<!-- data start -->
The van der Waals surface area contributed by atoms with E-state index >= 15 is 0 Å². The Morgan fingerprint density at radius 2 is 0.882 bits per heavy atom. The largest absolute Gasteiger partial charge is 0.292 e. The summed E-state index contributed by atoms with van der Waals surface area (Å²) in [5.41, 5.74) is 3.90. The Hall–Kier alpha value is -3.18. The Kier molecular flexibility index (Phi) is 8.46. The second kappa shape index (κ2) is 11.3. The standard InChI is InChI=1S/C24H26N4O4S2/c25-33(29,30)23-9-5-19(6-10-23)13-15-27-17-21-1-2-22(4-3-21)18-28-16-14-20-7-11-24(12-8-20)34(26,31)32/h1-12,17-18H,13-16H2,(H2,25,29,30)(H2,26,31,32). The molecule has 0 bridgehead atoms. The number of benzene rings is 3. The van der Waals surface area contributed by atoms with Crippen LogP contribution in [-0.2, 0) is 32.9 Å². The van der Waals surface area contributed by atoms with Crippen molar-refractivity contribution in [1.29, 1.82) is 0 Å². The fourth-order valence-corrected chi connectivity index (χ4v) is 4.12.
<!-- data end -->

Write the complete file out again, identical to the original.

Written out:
The van der Waals surface area contributed by atoms with E-state index >= 15 is 0 Å². The Morgan fingerprint density at radius 2 is 0.882 bits per heavy atom. The largest absolute Gasteiger partial charge is 0.292 e. The summed E-state index contributed by atoms with van der Waals surface area (Å²) in [5.41, 5.74) is 3.90. The Hall–Kier alpha value is -3.18. The Kier molecular flexibility index (Phi) is 8.46. The second kappa shape index (κ2) is 11.3. The standard InChI is InChI=1S/C24H26N4O4S2/c25-33(29,30)23-9-5-19(6-10-23)13-15-27-17-21-1-2-22(4-3-21)18-28-16-14-20-7-11-24(12-8-20)34(26,31)32/h1-12,17-18H,13-16H2,(H2,25,29,30)(H2,26,31,32). The molecule has 0 bridgehead atoms. The number of benzene rings is 3. The van der Waals surface area contributed by atoms with Crippen LogP contribution in [-0.2, 0) is 32.9 Å². The van der Waals surface area contributed by atoms with Crippen molar-refractivity contribution in [1.29, 1.82) is 0 Å². The fourth-order valence-corrected chi connectivity index (χ4v) is 4.12.